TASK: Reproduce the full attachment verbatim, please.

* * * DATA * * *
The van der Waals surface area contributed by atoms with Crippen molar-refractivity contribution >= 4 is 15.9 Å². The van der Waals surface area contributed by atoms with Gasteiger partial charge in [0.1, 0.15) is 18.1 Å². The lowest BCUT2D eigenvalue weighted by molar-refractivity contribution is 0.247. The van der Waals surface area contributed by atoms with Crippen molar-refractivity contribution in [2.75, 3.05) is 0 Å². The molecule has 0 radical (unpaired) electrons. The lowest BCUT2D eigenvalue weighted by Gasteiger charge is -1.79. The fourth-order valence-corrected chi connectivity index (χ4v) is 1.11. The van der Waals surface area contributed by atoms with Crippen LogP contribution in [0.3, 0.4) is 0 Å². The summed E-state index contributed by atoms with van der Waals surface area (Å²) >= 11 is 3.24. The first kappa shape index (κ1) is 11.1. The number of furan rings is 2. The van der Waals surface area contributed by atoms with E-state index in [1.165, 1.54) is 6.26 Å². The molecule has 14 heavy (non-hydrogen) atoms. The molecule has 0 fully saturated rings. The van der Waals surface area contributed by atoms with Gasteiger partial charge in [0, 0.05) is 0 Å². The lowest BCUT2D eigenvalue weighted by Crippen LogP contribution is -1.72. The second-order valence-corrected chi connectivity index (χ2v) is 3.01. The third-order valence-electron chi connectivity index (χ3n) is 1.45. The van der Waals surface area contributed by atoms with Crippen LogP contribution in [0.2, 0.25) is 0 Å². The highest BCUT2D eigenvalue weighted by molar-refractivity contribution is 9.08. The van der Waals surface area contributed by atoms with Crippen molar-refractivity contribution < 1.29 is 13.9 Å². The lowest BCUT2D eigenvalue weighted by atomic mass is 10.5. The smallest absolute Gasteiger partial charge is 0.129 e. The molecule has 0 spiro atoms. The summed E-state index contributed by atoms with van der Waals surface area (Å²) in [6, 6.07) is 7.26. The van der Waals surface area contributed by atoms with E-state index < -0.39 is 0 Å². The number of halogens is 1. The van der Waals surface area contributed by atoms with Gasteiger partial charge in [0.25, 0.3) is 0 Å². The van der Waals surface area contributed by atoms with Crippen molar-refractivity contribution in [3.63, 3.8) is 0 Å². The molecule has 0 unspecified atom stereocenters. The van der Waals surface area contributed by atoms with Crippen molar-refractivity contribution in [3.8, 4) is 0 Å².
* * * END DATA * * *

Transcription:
The van der Waals surface area contributed by atoms with Crippen molar-refractivity contribution >= 4 is 15.9 Å². The van der Waals surface area contributed by atoms with Gasteiger partial charge in [0.1, 0.15) is 18.1 Å². The lowest BCUT2D eigenvalue weighted by molar-refractivity contribution is 0.247. The van der Waals surface area contributed by atoms with Crippen molar-refractivity contribution in [2.75, 3.05) is 0 Å². The molecule has 0 radical (unpaired) electrons. The lowest BCUT2D eigenvalue weighted by Gasteiger charge is -1.79. The fourth-order valence-corrected chi connectivity index (χ4v) is 1.11. The van der Waals surface area contributed by atoms with Crippen LogP contribution in [0.3, 0.4) is 0 Å². The summed E-state index contributed by atoms with van der Waals surface area (Å²) >= 11 is 3.24. The first kappa shape index (κ1) is 11.1. The number of furan rings is 2. The van der Waals surface area contributed by atoms with E-state index in [1.165, 1.54) is 6.26 Å². The molecule has 14 heavy (non-hydrogen) atoms. The molecule has 0 fully saturated rings. The van der Waals surface area contributed by atoms with Gasteiger partial charge in [0, 0.05) is 0 Å². The lowest BCUT2D eigenvalue weighted by Crippen LogP contribution is -1.72. The second-order valence-corrected chi connectivity index (χ2v) is 3.01. The third-order valence-electron chi connectivity index (χ3n) is 1.45. The van der Waals surface area contributed by atoms with Crippen LogP contribution in [0.2, 0.25) is 0 Å². The highest BCUT2D eigenvalue weighted by molar-refractivity contribution is 9.08. The van der Waals surface area contributed by atoms with Crippen molar-refractivity contribution < 1.29 is 13.9 Å². The lowest BCUT2D eigenvalue weighted by atomic mass is 10.5. The smallest absolute Gasteiger partial charge is 0.129 e. The molecule has 0 spiro atoms. The summed E-state index contributed by atoms with van der Waals surface area (Å²) in [6, 6.07) is 7.26. The van der Waals surface area contributed by atoms with E-state index < -0.39 is 0 Å². The number of halogens is 1. The van der Waals surface area contributed by atoms with Gasteiger partial charge in [0.25, 0.3) is 0 Å². The van der Waals surface area contributed by atoms with Crippen molar-refractivity contribution in [3.63, 3.8) is 0 Å². The molecule has 0 unspecified atom stereocenters. The van der Waals surface area contributed by atoms with Crippen molar-refractivity contribution in [3.8, 4) is 0 Å².